Synopsis: Narvel Roth is the meticulous horticulturist of Gracewood Gardens, a beautiful estate owned by wealthy dowager Mrs. Haverhill. When she orders Roth to take on her troubled great-niece Maya as his apprentice, his life is thrown into chaos, and dark secrets from his past emerge.
Stars: Joel Edgerton, Sigourney Weaver, Quintessa Swindell, Esai Morales, Victoria Hill, Eduardo Losan, Rick Cosnett, Amy Le, Erika Ashley, Jared Bankens, Cade Burk, DJames Jones, Matt Mercurio
Director: Paul Schrader
Running Length: 107 minutes
TMMM Score: (2/10)
Review: In his sixth decade working in motion pictures, writer/director Paul Schrader has seen his ups and downs in the movie business. From the early high of a one-two punch in 1976 of Taxi Driver and Obsession to the struggles in the early ‘90s to regain his voice, Schrader regained some traction in 2017, landing his only Oscar nomination with First Reformed. He followed that in 2021 with the well-received The Card Counter and has completed the triumvirate of stony-faced men giving major side eye in the posters with Master Gardener.
To say that Schrader’s latest finds him in the weeds is both a cheap pun and a thorny bouquet way of stating that this drama fertilized with thriller elements is a withered mess. Dry and brittle, it features the director pandering to his worst, most self-indulgent instincts and bringing down a good cast with him. It’s the type of film where a supposedly respectable, eloquent woman utters the phrase ‘tit cancer’ in the same breath she waxes poetic about an old black lab she’s named ‘Porch Dog’ because, you know, he sits on the porch. I’m getting a bit ahead of myself, however…
The opening of Master Gardener suggests that Schrader is back to his First Reformed ways of internalizing the emotional arc of a troubled soul and inviting the audience to watch how repressed feelings seep out in small doses over two hours. Sadly, that blasted ‘tit cancer’/ ‘Porch Dog’ scene happens (lines only Schrader would dare to write), and the illusion is broken almost as soon as it has begun. By that time, we’ve established Joel Edgerton (Boy Erased) as Narvel Roth, an enigmatic horticulturist employed on the estate of Norma, a mannered woman (Sigourney Weaver, The Good House) who has invited Roth into her gardens and, as we find out awkwardly, her bed.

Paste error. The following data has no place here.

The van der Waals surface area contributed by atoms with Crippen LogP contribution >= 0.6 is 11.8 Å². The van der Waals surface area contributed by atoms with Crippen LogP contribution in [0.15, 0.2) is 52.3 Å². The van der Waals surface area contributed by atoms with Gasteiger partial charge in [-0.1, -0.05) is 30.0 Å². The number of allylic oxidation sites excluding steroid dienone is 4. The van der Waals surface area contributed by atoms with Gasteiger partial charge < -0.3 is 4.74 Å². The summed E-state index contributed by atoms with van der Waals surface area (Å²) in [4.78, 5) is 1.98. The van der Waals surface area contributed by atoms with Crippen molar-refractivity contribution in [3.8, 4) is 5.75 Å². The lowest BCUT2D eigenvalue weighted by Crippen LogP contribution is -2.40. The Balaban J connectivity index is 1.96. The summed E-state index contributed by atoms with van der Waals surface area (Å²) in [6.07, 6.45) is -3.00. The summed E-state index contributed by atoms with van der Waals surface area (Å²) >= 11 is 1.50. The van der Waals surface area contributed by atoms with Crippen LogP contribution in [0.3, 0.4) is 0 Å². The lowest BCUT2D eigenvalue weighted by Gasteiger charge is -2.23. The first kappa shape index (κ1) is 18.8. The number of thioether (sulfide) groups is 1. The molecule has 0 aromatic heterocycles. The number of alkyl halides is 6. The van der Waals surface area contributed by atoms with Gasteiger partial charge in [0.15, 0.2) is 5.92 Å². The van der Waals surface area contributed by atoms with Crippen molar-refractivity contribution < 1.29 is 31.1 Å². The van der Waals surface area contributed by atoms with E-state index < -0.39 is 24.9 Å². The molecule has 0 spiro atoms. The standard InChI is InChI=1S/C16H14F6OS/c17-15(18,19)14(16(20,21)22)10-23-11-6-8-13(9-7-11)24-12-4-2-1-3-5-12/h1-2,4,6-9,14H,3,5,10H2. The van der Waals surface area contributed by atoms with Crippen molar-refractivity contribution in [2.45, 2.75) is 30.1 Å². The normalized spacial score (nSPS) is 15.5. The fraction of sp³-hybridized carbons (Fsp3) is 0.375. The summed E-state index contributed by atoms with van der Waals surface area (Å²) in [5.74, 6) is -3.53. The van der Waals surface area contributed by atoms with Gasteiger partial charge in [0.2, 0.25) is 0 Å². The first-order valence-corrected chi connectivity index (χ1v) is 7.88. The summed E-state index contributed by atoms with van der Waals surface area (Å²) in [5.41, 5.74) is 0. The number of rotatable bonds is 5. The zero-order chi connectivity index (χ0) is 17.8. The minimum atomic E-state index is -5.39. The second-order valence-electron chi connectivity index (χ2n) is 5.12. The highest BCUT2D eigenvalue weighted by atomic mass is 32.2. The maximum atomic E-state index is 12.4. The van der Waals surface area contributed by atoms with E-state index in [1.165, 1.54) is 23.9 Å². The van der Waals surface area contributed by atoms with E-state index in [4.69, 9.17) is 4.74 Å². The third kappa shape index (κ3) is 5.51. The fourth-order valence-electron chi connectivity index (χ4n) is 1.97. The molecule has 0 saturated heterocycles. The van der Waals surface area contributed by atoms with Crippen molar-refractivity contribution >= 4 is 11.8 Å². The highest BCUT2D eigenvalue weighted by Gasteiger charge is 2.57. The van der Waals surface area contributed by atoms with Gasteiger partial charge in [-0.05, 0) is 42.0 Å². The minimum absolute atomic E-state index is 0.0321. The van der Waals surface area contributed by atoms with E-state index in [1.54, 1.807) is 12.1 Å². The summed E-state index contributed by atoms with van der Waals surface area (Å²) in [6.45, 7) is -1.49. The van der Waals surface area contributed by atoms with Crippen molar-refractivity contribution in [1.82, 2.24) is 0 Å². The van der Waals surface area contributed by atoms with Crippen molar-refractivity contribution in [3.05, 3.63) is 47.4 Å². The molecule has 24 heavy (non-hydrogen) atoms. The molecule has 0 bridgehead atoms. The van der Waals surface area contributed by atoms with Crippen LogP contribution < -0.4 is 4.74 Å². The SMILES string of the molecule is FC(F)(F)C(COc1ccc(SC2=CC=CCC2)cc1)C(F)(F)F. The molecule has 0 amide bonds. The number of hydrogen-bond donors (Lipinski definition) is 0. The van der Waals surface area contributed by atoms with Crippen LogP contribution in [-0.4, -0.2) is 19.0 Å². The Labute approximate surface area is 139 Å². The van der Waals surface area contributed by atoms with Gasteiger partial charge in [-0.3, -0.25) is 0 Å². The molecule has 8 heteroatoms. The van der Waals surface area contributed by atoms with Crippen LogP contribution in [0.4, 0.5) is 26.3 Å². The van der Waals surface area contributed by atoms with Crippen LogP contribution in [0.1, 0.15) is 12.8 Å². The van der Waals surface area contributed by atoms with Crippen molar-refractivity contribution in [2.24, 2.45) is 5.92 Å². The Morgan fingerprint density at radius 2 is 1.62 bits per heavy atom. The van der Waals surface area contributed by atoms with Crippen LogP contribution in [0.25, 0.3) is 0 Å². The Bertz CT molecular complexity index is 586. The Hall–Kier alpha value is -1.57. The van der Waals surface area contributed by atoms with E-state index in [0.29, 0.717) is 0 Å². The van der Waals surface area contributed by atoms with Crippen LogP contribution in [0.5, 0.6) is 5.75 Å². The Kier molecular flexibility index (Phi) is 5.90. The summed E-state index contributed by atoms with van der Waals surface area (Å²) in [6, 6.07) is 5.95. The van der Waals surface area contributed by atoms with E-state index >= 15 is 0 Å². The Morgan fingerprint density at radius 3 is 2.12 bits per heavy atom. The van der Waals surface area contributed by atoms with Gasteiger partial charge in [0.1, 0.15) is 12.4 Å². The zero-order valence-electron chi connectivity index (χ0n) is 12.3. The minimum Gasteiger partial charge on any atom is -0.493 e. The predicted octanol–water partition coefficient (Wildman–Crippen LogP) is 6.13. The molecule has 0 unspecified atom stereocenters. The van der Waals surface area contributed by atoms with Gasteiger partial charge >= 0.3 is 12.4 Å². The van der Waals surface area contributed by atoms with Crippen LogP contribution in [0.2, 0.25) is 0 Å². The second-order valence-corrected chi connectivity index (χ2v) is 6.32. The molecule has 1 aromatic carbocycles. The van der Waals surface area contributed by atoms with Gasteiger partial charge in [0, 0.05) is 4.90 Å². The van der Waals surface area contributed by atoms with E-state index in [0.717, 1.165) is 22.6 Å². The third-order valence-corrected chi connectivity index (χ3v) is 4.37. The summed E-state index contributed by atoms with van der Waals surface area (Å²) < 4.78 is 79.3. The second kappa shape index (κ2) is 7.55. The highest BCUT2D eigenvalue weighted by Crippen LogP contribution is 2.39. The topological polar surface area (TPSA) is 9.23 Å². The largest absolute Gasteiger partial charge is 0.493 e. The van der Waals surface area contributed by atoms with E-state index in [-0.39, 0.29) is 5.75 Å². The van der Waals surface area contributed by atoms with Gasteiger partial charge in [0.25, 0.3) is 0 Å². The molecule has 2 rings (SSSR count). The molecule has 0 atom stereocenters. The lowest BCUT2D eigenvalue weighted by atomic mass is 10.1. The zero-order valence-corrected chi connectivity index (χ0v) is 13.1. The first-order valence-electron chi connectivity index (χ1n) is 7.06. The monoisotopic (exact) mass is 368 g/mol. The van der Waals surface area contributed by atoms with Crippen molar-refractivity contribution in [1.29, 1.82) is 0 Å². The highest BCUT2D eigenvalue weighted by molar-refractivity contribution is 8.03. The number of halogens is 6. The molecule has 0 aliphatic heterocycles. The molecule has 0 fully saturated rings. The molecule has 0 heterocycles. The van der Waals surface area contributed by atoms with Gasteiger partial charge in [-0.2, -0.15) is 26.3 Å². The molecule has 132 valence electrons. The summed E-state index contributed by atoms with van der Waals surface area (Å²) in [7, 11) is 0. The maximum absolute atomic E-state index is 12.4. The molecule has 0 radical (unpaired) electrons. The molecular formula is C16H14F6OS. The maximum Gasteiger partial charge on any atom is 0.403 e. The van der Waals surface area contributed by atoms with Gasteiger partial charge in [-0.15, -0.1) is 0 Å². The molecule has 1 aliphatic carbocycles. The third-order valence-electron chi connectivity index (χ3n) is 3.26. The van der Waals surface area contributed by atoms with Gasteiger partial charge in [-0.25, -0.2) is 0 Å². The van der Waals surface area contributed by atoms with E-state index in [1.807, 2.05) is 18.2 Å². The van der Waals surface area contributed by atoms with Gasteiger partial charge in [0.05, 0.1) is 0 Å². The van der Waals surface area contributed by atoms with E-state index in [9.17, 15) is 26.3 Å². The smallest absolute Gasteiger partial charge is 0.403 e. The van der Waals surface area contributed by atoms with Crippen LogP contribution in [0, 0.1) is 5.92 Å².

Roth lives on the massive acreage, all the better to stay close to the plants, and keeps detailed journals about the precise interaction between flora and fauna – some that will parallel the twisty entanglements to come. Norma asks Narvel to take on her orphaned grand-niece Maya (Quintessa Swindell, Black Adam) as a new apprentice, teaching the inexperienced teen how to make the garden grow. It isn’t long before the teacher becomes more than a little interested in the student, first taking on the role of protector from an abusive boyfriend, then an interventionist, and ultimately (cringe!) her savior.
The relationship between Narvel and Maya (as played by Edgerton and Swindell) is painfully chemistry-free, so when the script thrusts them together as lovers (not precisely a spoiler because you can see it coming a mile away) and tells you they have found a weird sort of affection you can’t fully accept it. Narvel is clearly the two decades older the actor Edgerton is over Swindell, and throw in some issues Narvel has with his absent teen daughter, and you have something gross to sort out on your own time. That’s the only fast-moving plot point in Schrader’s meandering film, which takes longer to get through than a stroll through an actual botanical garden.
Huge plot problems aside, the acting is disappointing too. Edgerton was on a roll with parts that allowed the Australian actor to push past the typical Hollywood leading action star mold and expand into something different. You can see where the appeal was to work with Schrader on a character with Narvel’s complexities (I’m deliberately leaving out a significant character detail that informs much of his actions). Still, it doesn’t fully come through in the execution. As a wealthy shrew who uses her money to control others, Weaver fares better because she’s adept at circumnavigating parts for women who tend to dismiss them outright. However, even she can’t acquit Norma from some very odd dialogue that sometimes makes her sound like she’s in 1920s Maryland and others as if she’s slumming it in 1997 Hoboken.
Schrader gets fed up with the Hollywood machine every few years, throws his hands up, and goes silent. Perhaps it’s time to take a breather again and sort out some of the problematic elements of Master Gardener that take it so awry. The icky romance (for real, so gross), the non-starter thriller aspects, and the dull flashback drama told in pieces that never come together to form a complete picture. It’s nothing shocking considering that Schrader has gone back to this older man/younger woman concept now dozens of times. Still, it is staggering that the director keeps writing the same film over and over again but can’t ever validate it as a worthwhile idea. This comes across as a first draft that no story editor got to before filming began. Skip it and go plant a tree instead.